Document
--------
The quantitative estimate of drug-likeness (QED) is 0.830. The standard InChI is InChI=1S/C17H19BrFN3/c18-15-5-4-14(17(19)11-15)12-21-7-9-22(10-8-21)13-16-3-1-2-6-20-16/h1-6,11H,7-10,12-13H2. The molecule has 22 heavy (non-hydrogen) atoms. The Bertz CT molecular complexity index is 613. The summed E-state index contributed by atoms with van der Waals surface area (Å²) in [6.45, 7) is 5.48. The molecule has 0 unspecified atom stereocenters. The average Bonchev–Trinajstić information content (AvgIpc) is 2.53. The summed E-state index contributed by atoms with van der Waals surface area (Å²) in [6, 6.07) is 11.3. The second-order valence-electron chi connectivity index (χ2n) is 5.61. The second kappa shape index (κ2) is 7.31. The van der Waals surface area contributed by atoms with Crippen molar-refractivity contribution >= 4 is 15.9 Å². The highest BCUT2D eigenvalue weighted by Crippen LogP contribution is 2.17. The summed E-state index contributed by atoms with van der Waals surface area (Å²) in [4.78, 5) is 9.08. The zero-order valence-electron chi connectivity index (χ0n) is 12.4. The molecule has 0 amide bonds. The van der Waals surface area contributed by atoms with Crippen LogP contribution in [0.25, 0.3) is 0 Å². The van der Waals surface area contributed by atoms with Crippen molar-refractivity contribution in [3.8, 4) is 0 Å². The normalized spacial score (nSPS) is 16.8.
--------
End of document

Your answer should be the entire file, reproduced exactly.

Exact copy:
The quantitative estimate of drug-likeness (QED) is 0.830. The standard InChI is InChI=1S/C17H19BrFN3/c18-15-5-4-14(17(19)11-15)12-21-7-9-22(10-8-21)13-16-3-1-2-6-20-16/h1-6,11H,7-10,12-13H2. The molecule has 22 heavy (non-hydrogen) atoms. The Bertz CT molecular complexity index is 613. The summed E-state index contributed by atoms with van der Waals surface area (Å²) in [6.45, 7) is 5.48. The molecule has 0 unspecified atom stereocenters. The average Bonchev–Trinajstić information content (AvgIpc) is 2.53. The summed E-state index contributed by atoms with van der Waals surface area (Å²) in [6, 6.07) is 11.3. The second-order valence-electron chi connectivity index (χ2n) is 5.61. The second kappa shape index (κ2) is 7.31. The van der Waals surface area contributed by atoms with Crippen molar-refractivity contribution >= 4 is 15.9 Å². The highest BCUT2D eigenvalue weighted by Crippen LogP contribution is 2.17. The summed E-state index contributed by atoms with van der Waals surface area (Å²) in [4.78, 5) is 9.08. The zero-order valence-electron chi connectivity index (χ0n) is 12.4. The molecule has 0 amide bonds. The van der Waals surface area contributed by atoms with Crippen LogP contribution in [0.25, 0.3) is 0 Å². The van der Waals surface area contributed by atoms with Crippen molar-refractivity contribution in [3.8, 4) is 0 Å². The normalized spacial score (nSPS) is 16.8.